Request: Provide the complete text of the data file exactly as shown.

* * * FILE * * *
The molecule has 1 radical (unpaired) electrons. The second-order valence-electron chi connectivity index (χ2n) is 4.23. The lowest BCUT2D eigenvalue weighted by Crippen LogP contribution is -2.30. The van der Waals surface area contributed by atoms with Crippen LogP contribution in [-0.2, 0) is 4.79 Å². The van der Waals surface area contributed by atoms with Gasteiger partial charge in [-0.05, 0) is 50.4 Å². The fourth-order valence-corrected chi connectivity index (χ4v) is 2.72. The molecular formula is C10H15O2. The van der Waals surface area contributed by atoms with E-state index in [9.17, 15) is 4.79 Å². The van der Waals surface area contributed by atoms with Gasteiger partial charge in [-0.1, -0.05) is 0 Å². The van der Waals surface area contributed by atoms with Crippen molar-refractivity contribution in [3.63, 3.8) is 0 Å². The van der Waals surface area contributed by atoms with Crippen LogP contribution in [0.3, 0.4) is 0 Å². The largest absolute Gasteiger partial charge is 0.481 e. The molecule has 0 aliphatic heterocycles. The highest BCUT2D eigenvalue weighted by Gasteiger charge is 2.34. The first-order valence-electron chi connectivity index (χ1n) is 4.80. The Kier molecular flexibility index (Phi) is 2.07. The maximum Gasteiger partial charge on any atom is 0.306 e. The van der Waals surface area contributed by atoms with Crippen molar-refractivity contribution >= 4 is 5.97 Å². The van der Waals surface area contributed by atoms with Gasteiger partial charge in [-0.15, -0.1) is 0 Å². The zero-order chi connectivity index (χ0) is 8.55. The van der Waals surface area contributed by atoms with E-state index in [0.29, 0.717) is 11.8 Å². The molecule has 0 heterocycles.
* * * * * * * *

The molecule has 1 radical (unpaired) electrons. The second-order valence-electron chi connectivity index (χ2n) is 4.23. The lowest BCUT2D eigenvalue weighted by Crippen LogP contribution is -2.30. The van der Waals surface area contributed by atoms with Crippen LogP contribution in [-0.2, 0) is 4.79 Å². The van der Waals surface area contributed by atoms with Gasteiger partial charge in [-0.05, 0) is 50.4 Å². The fourth-order valence-corrected chi connectivity index (χ4v) is 2.72. The molecular formula is C10H15O2. The van der Waals surface area contributed by atoms with E-state index in [9.17, 15) is 4.79 Å². The van der Waals surface area contributed by atoms with Gasteiger partial charge in [-0.1, -0.05) is 0 Å². The van der Waals surface area contributed by atoms with Crippen molar-refractivity contribution in [3.63, 3.8) is 0 Å². The van der Waals surface area contributed by atoms with Crippen LogP contribution in [0.3, 0.4) is 0 Å². The largest absolute Gasteiger partial charge is 0.481 e. The molecule has 0 aliphatic heterocycles. The highest BCUT2D eigenvalue weighted by Gasteiger charge is 2.34. The first-order valence-electron chi connectivity index (χ1n) is 4.80. The Kier molecular flexibility index (Phi) is 2.07. The maximum Gasteiger partial charge on any atom is 0.306 e. The van der Waals surface area contributed by atoms with Crippen molar-refractivity contribution >= 4 is 5.97 Å². The van der Waals surface area contributed by atoms with Gasteiger partial charge in [-0.15, -0.1) is 0 Å². The zero-order chi connectivity index (χ0) is 8.55. The van der Waals surface area contributed by atoms with E-state index in [0.29, 0.717) is 11.8 Å². The molecule has 0 heterocycles.